Implementing solutions, which are based on gut feeling and hearsay and not on proper data-backed research, is bound to backfire in the longer run. In the movie, Natalie skips the research part and tries to fire an employee directly using the remote technique. This was a mistake on her part, for she was yet to grasp an in-depth understanding of the company employees and how they would think and react in different situations. Therefore, the solution was bound to be irrelevant.

The takeaway from here is that before even proposing a solution, businesses should practice empathy to understand what others see, feel and experience.

In the words of Steve Jobs, “I have always realized that you have to start with the customer experience and work backwards to the technology. So, we started with: what incredible benefits can we give to the customer? Where can we take the customer?”

Without doing this, the proposed solutions would be meaningless and a sheer waste of time.

Customised Solutions

In a typical firing session, Ryan and Natalie try to calm down a fired employee, ‘Bob’ who had served the company for a considerable period. Natalie attempts to adopt a more practical approach by highlighting positives, such as how the whole situation will ultimately help Bob to raise children who are more adept at coping with trauma and apply themselves well academically.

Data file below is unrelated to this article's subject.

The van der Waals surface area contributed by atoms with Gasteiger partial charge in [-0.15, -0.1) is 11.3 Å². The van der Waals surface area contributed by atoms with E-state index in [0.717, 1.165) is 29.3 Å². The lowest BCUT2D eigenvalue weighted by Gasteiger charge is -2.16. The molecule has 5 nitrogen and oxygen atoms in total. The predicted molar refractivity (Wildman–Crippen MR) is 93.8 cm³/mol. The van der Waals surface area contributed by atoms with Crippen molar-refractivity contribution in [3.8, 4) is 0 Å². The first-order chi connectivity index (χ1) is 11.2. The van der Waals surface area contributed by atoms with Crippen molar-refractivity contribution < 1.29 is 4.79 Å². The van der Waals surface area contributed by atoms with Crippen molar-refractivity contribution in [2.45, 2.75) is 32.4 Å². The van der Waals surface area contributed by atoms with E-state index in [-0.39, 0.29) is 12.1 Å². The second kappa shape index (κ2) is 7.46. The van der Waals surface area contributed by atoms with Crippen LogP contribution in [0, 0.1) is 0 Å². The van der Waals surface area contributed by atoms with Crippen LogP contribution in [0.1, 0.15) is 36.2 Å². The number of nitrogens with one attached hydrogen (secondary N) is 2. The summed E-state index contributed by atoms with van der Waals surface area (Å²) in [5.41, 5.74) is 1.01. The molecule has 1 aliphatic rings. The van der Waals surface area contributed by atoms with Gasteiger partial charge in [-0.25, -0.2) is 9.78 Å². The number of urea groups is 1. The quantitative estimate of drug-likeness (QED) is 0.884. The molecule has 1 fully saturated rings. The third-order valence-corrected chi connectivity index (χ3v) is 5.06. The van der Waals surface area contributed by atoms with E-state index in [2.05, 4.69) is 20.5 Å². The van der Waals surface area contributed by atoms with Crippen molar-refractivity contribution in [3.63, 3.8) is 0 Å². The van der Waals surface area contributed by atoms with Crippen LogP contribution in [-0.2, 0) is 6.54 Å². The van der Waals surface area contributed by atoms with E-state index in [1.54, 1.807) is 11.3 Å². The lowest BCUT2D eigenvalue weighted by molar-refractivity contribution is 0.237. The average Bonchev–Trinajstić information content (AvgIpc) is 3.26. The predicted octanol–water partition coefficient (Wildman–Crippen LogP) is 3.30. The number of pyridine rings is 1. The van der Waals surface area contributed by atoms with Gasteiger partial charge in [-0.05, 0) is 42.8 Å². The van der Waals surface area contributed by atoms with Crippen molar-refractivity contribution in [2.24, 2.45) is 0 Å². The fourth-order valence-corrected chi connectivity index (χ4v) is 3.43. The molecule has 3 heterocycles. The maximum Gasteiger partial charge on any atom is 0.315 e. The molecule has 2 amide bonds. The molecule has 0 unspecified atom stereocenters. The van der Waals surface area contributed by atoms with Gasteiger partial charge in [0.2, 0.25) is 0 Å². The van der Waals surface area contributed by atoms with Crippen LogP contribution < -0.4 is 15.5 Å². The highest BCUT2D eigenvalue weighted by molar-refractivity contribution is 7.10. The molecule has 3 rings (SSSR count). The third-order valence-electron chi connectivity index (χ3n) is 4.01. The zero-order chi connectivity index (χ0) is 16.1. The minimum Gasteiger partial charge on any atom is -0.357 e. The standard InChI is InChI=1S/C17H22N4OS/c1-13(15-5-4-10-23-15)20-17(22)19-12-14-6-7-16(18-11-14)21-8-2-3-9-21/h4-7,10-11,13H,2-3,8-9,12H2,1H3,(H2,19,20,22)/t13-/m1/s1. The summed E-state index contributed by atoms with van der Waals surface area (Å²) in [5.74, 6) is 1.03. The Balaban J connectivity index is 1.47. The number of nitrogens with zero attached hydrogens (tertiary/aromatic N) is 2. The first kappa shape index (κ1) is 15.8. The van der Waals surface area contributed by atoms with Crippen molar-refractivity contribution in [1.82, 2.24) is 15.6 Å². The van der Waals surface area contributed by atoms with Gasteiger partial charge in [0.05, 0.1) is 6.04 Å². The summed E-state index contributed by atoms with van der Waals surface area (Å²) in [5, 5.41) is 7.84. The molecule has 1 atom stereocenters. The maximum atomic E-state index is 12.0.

Her attempt at logical reasoning with Bob did not work as he was not in the right state of mind. Ryan steps in to handle the situation and points out to Bob that maybe this is a wake-up call or perhaps this is the time to chase his dream of becoming a professional chef (since Bob’s resume said that he minored in French culinary arts). Ryan, very smartly, appeals to Bob’s emotional state of mind, which is presently active, and tells him to take this opportunity in the right stride to set an example for his children.

The skill to learn here is from Ryan, who was so apt in his timing that he knew when to hit the right cord and what to say, all because he had done some prior research on Bob and customised his talk accordingly. Businesses need to offer customised solutions, instead of opting for a one-size-fits-all, pre-cooked solution. Be it while handling employees or customer grievances, personalised approach is the key.

The movie ‘Up in The Air’ has some fantastic business lessons which, if adopted practically, can tremendously improve overall business processes.